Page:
Issue # 163 reviews

Our latest and greatest reviews for your reading & listening pleasure

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The links below are to REVIEWS I’ve written for Cadence Jazz World!!!

Michael Jefry Stevens – Angel’s Dance

Dom Minasi/Blaise Siwula – The Sunshine Don’t Mind My Singing

Dom Minasi/Hans Tammen – Alluvium Sun 

Dario Chiazzolino and Nico Di Battista – Rewriting Song

Dario Chiazzolino – Paint Your Life

NOTE:  I normally only do 30 reviews per issue… due to the high volume of submissions, & the long recovery period for my recent surgery, I will be reviewing several more (20 additional, for a total of 50) for this issue (and future issues, until our backlog is honed down)… “normal” review cycles will resume when I’ve got the QUEUE down to under 100!

We got our first review from a new writer in the last issue – please welcome my newfound musical friend, Jeremy Shaskus, to the “I.N.” fold… he will be writing several more reviews over the coming months, I suspect!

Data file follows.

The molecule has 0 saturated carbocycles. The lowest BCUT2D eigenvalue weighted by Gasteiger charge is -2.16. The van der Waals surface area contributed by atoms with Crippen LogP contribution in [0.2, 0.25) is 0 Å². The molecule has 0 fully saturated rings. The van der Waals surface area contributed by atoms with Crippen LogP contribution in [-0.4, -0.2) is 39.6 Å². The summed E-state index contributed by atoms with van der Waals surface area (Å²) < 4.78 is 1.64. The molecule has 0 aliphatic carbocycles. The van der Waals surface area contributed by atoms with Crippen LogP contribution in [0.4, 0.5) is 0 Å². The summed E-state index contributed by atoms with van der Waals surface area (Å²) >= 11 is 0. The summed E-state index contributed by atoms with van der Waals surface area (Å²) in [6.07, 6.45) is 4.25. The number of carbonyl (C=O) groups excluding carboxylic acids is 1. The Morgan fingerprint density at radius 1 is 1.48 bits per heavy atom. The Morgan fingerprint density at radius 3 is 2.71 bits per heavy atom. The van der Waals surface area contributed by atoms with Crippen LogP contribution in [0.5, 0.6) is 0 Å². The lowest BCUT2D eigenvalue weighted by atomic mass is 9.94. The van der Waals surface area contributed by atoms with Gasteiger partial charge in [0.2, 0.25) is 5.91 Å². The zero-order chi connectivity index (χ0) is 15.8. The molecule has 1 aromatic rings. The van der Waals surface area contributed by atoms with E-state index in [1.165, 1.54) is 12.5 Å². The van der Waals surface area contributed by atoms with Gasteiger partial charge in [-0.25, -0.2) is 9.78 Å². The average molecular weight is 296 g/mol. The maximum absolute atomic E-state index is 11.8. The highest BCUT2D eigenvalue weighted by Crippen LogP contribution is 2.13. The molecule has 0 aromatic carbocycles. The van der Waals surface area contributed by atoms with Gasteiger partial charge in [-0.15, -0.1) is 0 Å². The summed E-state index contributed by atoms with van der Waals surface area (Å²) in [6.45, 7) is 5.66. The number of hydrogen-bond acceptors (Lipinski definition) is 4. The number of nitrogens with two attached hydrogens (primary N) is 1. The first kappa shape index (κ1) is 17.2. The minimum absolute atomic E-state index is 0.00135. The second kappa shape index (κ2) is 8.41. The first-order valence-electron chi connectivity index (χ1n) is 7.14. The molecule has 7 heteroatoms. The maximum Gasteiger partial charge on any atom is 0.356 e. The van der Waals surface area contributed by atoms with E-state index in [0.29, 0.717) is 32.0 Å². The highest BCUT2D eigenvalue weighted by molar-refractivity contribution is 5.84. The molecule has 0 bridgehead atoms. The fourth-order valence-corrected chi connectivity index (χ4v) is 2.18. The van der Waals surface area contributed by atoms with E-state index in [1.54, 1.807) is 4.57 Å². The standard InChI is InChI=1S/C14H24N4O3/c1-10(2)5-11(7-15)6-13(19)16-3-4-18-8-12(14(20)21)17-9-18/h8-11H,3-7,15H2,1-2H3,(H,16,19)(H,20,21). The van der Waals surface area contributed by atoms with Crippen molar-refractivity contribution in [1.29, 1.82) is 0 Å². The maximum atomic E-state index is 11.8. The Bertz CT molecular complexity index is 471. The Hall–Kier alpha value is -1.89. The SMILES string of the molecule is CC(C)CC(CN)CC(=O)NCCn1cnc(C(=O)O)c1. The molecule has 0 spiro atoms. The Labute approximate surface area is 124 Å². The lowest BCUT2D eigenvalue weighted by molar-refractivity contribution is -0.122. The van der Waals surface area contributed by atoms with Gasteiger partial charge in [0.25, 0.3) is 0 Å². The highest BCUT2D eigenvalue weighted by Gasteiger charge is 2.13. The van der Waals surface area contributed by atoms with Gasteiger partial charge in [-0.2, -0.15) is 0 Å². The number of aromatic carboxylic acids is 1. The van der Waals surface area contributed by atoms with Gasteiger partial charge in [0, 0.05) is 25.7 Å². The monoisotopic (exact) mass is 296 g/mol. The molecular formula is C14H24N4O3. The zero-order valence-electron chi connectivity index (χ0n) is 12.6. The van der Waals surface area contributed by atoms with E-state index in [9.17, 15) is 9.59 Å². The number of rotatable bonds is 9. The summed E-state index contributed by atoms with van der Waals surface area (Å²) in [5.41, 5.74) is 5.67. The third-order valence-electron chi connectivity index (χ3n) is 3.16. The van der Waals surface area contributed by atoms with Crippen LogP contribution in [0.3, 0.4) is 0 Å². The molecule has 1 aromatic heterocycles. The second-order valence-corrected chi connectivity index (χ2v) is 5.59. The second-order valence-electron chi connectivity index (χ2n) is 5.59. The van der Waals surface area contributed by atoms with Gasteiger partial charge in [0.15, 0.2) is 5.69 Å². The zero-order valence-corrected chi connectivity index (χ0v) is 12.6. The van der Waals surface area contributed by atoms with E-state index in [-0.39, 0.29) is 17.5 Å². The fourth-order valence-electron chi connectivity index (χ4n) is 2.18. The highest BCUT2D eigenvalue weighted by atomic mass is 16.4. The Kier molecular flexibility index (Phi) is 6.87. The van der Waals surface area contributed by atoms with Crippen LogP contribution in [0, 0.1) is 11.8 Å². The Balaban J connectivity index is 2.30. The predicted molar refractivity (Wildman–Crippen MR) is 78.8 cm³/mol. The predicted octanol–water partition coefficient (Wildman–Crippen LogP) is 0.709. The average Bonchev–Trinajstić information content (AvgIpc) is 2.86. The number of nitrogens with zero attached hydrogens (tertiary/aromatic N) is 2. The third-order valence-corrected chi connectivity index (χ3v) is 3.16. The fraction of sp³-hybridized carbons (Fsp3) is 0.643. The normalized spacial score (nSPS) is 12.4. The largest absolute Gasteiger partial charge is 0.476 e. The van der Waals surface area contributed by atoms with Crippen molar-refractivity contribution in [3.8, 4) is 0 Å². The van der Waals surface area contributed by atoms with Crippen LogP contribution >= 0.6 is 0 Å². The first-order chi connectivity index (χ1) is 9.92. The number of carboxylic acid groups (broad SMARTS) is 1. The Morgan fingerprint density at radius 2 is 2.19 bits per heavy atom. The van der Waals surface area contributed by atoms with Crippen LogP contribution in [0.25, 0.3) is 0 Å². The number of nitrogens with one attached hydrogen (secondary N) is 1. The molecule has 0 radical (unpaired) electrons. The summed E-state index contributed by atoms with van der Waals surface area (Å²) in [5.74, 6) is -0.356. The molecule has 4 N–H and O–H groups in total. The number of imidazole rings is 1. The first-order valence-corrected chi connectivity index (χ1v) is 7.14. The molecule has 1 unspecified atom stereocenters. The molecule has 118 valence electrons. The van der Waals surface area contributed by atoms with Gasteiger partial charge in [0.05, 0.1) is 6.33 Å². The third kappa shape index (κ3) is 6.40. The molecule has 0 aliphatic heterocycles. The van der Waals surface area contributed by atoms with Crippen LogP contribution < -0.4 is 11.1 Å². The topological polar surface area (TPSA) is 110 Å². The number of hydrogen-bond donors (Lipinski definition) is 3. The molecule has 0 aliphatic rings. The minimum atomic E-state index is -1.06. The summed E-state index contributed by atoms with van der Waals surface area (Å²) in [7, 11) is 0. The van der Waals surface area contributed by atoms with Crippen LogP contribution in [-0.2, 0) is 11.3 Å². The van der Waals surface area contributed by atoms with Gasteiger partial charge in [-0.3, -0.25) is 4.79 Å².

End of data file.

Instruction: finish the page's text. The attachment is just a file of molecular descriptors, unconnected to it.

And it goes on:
Myriad3 – MOONS:  This highly creative trio is back again… I last reviewed them in issue # 130, where I noted their high degree of creativity together… it’s taken a while for my prediction that you’d be hearing much more from them to come to realization, but as you listen to Chris Donnely’s piano, Don Fortin’s bass and Ernesto Cervini’s drums, you’ll know you are listening to a new jazz force to be reckoned with in the new century!  They’re able to convey moods like you wouldn’t believe – if you’re not sure you believe that, I can promise you a true contact high as you scope out “Stoner“… lol!  If you want something with a bit more musical mystery, I’d definitely recommend the opener, “Skeleton Key“… almost a dirge going on here, but they build slowly and majestically into a full-blown jazz original you will love.  If it’s intricate jazz weave in a most laid-back environment you thirst for, you’ll love my personal favorite of the eleven tunes offered up, “Exhausted Clock“… again, the trio “creates” a mood that will bring back memories for you.  Some of the most highly original playing and creative jazz I’ve heard (yet) in 2016, this gets a MOST HIGHLY RECOMMENDED from me, with an “EQ” (energy quotient) rating of 4.98.  Get all the information about the players and the music at the Alma Records page for Myriad3.       Rotcod Zzaj